Android is now taking the lead in the largest (and arguably most important) smartphone market in the world: China. According to the research firm Kantar Worldpanel ComTech, Android now accounts for 51.4% of all smartphone sales among China's 1.34 billion population.
Nokia's Symbian took the #2 spot with 23% of all mobile OS's in China, down 2% from the last quarter. Apple's iOS, meanwhile, came in third with a 19.9% share.
Now I know what you're thinking: since when does Symbian pass for a smartphone OS? It's a mystery to me why Kantar grouped Symbian with the rest, but the results (I think) are still noteworthy as this is the first time Android has ever crossed above the 50% threshold in terms of overall phone sales.
Among all Android manufacturers, Samsung (predictably) has the biggest slice of the pie in China, with a 15.2% share among all Chinese smartphone owners. Kantar expects that number to grow:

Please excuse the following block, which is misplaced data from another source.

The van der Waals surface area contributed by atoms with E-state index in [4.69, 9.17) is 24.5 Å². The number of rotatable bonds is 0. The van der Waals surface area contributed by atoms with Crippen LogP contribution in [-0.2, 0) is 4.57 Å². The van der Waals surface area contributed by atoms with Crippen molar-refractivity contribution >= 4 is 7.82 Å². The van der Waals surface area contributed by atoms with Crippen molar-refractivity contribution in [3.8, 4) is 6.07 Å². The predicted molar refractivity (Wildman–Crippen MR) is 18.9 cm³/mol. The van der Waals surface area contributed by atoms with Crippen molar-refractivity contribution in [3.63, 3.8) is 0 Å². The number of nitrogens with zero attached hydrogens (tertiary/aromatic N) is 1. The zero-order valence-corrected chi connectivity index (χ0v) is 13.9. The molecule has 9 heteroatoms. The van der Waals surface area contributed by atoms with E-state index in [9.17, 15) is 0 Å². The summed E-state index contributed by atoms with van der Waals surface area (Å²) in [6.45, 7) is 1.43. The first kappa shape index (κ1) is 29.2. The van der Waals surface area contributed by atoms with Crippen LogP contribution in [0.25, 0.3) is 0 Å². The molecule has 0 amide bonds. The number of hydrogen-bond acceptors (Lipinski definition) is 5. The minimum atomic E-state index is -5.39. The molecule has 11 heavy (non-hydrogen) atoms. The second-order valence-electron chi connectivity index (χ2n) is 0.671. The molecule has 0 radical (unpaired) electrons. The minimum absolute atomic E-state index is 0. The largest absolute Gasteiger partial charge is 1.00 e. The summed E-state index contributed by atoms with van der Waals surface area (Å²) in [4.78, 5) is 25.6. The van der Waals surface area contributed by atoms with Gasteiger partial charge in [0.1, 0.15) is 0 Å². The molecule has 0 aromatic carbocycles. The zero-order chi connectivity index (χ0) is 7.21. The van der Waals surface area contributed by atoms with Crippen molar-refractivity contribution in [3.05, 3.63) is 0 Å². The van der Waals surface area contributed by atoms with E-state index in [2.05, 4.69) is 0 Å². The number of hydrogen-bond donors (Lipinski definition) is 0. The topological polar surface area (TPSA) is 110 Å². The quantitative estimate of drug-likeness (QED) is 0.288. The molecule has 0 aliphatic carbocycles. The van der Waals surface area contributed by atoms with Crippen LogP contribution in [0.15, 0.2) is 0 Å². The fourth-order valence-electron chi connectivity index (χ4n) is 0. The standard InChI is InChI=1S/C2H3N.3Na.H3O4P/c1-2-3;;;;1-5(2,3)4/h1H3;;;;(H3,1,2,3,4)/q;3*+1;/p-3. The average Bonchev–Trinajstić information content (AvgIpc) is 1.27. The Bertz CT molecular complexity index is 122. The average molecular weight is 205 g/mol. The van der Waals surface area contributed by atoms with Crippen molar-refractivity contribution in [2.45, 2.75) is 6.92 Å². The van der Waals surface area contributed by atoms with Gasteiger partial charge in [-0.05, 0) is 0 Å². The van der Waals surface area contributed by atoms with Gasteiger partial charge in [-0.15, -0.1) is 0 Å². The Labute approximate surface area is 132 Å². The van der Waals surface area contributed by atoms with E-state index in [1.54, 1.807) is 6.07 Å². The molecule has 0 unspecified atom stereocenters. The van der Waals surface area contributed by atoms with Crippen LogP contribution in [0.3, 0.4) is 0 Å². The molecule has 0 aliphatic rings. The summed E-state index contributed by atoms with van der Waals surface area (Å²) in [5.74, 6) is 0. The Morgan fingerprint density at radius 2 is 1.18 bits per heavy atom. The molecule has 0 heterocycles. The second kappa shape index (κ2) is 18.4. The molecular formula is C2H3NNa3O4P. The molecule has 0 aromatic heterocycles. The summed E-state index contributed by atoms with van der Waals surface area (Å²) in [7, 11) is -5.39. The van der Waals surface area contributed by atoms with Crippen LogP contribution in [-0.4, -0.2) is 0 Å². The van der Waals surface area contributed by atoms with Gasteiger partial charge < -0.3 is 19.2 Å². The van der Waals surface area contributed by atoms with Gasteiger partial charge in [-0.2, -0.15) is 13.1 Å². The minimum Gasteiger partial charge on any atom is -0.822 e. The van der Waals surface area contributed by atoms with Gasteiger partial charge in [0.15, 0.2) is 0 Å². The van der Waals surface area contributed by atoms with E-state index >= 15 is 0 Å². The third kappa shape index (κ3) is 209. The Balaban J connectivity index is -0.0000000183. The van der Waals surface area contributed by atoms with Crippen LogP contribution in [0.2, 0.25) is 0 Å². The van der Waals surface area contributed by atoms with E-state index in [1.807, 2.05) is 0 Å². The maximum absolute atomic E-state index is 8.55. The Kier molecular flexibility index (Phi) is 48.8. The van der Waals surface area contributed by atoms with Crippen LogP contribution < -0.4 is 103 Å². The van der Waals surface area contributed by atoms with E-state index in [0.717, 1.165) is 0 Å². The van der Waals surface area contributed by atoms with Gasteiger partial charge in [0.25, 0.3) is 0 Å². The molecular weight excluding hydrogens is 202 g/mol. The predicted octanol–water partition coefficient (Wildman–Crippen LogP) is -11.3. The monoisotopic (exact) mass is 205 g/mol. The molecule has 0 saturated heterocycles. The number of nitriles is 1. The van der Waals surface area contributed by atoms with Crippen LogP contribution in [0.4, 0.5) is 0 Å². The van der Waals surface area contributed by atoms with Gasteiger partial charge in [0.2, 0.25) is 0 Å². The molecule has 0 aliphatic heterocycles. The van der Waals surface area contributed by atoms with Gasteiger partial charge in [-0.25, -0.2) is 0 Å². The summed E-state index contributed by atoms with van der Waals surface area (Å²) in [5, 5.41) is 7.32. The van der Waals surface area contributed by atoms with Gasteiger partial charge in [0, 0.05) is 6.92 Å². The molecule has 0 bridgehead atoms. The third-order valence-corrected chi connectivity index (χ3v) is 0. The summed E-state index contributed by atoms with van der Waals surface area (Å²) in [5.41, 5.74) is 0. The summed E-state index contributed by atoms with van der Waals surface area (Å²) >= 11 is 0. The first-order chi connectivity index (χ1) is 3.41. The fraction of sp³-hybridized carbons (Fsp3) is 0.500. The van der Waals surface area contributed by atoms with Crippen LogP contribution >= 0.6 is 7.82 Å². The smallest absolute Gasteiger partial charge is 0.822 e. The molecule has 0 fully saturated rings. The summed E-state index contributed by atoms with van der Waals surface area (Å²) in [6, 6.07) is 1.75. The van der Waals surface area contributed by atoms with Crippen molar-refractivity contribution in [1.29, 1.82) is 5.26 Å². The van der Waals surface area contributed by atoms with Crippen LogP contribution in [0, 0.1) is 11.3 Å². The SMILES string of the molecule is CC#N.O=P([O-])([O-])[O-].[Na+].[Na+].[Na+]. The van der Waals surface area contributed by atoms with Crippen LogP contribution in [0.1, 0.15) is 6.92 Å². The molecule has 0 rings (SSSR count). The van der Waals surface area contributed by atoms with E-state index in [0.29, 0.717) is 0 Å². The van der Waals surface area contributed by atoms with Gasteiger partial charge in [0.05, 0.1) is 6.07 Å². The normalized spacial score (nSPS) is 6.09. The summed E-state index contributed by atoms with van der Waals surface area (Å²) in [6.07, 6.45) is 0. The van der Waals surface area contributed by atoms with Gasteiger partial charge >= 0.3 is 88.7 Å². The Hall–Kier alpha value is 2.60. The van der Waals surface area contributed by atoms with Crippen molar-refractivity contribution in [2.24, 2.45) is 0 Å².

"Samsung has recently launched the Galaxy S4, selling over 10 million units globally in less than one month," Craig Yu, consumer insight director at Kantar Worldpanel ComTech, said in a statement. "We predict the launch of Galaxy S4 Mini in the not too distant future will greatly increase its product reach in urban China."
Demand for smartphones has increased dramatically in China as they become much more affordable. "We expect to see accelerated smartphone adoption in China in the coming months," Yu said.